This summer the Region VII TLTC did a technology camp for a group of 6th grade students. The Flip camera was one piece of equipment that the students learned to use. For ELA, they did a round robin storytelling activity. As they told the story they passed the camera around the circle. We had some great stories! For Math, they created paper airplanes and were filmed flying their plane and measuring the distance flown. They also did other activities including interviews and poetry readings using the Flip. The kids had tons of fun while they were learning core curriculum concepts!
That sounds like an incredible appropriate use of the Flip cameras. The last thing I did with my Flip camera (before it broke) was having students use it. I did not know it it possible to break a Flip Video Camera, but I succeeded. (Perhaps that's where the breakage happened.) They were creating videos to show "models of particle motion." This is a part of my 7th Grade science core that I've not enjoyed teaching before. (Usually we made boring posters.) Unfortunately, I do not have these videos to share. They were incredibly fun to see being made and kids enjoyed explaining their models as they created the videos.
A few of the classes I work with used the flips on field trips to record certain aspects of the trip that they were assigned during the unit of study. Each group had particular tasks to record/complete. When they returned to school the team leaders worked collaboratively to put the clips together and create a final product to post on the school and class website. One of the classes has entered their video production in a contest. Hope they win! A science teacher has each group of students document their experiments, record their conclusions and retain this information in an electronic journal.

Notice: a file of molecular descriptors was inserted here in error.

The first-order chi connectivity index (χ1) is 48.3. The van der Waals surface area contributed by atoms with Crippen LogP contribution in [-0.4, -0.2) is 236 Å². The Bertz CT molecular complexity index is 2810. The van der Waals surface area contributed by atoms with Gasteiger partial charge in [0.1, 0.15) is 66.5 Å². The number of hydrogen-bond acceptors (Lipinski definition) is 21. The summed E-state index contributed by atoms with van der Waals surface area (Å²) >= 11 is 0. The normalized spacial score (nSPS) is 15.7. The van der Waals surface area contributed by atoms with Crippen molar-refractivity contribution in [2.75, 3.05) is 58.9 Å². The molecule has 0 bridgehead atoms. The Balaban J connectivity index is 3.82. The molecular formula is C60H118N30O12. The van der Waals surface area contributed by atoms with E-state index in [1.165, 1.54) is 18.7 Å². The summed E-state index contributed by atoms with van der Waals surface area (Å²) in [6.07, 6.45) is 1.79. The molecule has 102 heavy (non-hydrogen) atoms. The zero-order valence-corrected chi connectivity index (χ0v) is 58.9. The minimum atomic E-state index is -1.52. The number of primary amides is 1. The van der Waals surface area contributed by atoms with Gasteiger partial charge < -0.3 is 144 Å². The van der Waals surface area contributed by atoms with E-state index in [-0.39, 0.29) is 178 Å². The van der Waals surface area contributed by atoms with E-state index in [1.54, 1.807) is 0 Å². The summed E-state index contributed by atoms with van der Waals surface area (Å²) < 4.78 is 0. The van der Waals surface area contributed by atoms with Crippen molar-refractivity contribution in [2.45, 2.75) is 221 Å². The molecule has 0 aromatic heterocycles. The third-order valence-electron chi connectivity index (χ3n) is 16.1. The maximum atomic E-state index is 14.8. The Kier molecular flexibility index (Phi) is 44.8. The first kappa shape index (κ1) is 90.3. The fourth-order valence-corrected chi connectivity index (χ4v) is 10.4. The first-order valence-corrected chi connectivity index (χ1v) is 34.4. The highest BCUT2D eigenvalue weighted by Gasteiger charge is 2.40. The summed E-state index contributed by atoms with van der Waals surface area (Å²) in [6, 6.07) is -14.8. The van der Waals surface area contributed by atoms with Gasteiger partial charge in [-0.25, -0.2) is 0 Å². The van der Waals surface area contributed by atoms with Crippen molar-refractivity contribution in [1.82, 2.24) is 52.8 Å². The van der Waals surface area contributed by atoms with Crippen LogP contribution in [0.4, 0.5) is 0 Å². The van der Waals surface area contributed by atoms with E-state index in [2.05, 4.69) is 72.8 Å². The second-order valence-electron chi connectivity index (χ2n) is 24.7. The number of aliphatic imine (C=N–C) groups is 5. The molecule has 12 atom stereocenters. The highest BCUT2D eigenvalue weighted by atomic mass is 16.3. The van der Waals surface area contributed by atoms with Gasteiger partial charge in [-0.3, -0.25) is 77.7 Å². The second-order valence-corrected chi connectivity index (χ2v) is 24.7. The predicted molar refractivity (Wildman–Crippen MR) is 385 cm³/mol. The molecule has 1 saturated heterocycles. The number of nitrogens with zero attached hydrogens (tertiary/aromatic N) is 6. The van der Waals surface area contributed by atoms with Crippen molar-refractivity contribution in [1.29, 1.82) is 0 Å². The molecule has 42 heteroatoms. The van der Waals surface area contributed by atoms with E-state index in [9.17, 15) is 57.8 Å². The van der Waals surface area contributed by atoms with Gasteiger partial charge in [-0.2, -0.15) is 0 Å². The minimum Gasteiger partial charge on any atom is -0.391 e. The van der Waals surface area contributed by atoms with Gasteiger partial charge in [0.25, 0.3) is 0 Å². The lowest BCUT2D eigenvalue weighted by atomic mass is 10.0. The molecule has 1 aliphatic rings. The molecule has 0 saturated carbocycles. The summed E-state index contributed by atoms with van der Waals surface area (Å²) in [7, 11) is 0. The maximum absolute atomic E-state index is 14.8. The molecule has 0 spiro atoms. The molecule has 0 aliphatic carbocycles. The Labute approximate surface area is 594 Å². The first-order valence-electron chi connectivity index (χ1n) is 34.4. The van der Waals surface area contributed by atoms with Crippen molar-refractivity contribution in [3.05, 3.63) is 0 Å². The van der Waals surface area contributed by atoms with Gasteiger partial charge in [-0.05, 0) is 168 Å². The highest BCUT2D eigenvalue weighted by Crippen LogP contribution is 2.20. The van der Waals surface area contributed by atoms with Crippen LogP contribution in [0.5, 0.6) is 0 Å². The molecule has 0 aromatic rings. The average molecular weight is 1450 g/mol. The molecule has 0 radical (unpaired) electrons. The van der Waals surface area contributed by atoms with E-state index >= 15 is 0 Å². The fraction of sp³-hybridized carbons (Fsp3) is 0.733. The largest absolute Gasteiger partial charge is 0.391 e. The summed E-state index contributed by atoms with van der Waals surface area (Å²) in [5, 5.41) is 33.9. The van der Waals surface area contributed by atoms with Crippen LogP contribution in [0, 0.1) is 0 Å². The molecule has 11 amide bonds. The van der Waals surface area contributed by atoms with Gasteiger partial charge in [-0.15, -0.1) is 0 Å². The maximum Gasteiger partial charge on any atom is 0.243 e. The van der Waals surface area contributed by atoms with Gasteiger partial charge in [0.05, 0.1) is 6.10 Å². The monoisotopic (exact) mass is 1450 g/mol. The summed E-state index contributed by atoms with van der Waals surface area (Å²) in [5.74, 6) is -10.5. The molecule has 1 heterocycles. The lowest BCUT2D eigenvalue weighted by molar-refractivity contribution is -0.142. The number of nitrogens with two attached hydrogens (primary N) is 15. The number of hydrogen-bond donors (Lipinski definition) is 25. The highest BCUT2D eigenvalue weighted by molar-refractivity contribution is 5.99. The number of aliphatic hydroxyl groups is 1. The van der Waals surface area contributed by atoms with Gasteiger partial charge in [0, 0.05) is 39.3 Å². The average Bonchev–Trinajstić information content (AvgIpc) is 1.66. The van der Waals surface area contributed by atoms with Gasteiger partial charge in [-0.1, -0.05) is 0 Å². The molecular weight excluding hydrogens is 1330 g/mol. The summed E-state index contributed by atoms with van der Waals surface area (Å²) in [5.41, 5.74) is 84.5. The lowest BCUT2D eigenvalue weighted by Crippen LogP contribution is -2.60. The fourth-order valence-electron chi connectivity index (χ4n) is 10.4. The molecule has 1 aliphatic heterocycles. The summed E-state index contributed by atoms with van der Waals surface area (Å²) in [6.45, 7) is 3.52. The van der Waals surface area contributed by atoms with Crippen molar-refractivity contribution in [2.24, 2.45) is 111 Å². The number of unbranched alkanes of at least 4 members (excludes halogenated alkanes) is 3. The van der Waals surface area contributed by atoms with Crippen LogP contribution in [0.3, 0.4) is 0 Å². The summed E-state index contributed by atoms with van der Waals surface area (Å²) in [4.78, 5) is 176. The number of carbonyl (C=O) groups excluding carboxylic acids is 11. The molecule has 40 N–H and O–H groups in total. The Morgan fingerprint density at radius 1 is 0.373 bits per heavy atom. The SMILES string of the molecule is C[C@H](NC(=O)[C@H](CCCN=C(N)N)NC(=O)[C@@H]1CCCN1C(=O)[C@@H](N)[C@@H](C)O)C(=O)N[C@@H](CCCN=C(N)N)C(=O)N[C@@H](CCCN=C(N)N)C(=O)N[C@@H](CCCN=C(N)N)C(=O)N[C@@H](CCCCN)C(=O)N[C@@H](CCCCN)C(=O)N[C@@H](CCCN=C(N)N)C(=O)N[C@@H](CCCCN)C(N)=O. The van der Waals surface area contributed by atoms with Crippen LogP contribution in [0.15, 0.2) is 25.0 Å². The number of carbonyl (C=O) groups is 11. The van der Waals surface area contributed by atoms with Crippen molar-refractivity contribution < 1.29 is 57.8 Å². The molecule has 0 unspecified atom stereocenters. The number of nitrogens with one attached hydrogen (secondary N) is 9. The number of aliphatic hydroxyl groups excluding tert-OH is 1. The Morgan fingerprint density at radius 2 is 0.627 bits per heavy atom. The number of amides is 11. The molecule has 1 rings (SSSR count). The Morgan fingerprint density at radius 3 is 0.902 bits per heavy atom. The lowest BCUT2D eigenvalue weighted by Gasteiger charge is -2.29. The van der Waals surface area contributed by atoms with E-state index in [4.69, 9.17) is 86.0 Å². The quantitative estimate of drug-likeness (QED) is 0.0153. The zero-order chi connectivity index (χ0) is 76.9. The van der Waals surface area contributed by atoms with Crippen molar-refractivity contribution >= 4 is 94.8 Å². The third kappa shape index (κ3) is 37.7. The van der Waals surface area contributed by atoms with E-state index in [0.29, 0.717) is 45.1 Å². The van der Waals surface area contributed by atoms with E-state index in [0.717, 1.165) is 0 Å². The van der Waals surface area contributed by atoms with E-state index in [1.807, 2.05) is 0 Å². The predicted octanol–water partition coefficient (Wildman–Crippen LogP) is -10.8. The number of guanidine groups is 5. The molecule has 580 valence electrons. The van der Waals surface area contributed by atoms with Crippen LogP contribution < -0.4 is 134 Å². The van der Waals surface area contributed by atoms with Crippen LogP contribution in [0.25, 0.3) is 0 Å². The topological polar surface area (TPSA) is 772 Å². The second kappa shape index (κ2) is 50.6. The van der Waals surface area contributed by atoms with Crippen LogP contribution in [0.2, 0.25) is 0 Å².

We use flip cameras to record short instructional videos for students and parents to access from home. These instructional videos are accessed by students for reinforcement or are used by students who were absent. Teachers use each other's video clips to suppliment their teaching. They also use them to document projects, steps in an activty and so forth. Last year our third graders wrote their own fairy tales, chose a backgroud to place on the Smartboard and then had someone to record them reading their story in front of the background. The turned out really good.
We also have a Word Wizard in our school this year who is beginning to do short video clips on science words. Check him out.
I played with a Flip at ThinkQuest Live last week - my first experience of a Flip camera and I'm now really keen to get one for my school. I'm hoping they become available here in South Africa at an affordable price soon. I teach technology to Grades 1 to 3 and I can just see how useful they will be. On my trip back to SA yesterday i checked them out in an electronic store in Johannesburg airport and discovered they are double the price they are in the USA! Hopefully they will come down in price as they become more available. I'll be able to get tips on using it right here on the Engage site. Thanks global colleagues.
Glen thanks for starting this post! Everyone has shared some many resources and best practices how they are using flip cameras in education- it is absolutely wonderful! The most beneficial ways to get teachers first excited about the flip video cameras is actually utilizing them during a web 2.0 or essentials training. Exposure is the first step, showcasing how simplistic it is to use, turning the tool over to the teacher to record brief video clips of their "teacher friend" sitting next to them, to capture an impromptu interview of how they see this mobile technology utilized into their teaching practices the very next day. And then making the connection of how students can use this tool as a self-directed learning opportunity to create, produce and publish an innovative video project relating to a real-word problem in their community. Students will leap at this chance to get the tool in their hand- but a precedence must be set first of stating the learning goal, the object and student outcome to assist the student to stay on task and use their time wisely. It is important though that there is time for "play" with the new tool- whether it is with educators, administrators of students- play and hands-on time is so very important to explore, create, and inspire creativity- an element some teachers have lost in their instructional design of lesson plan development.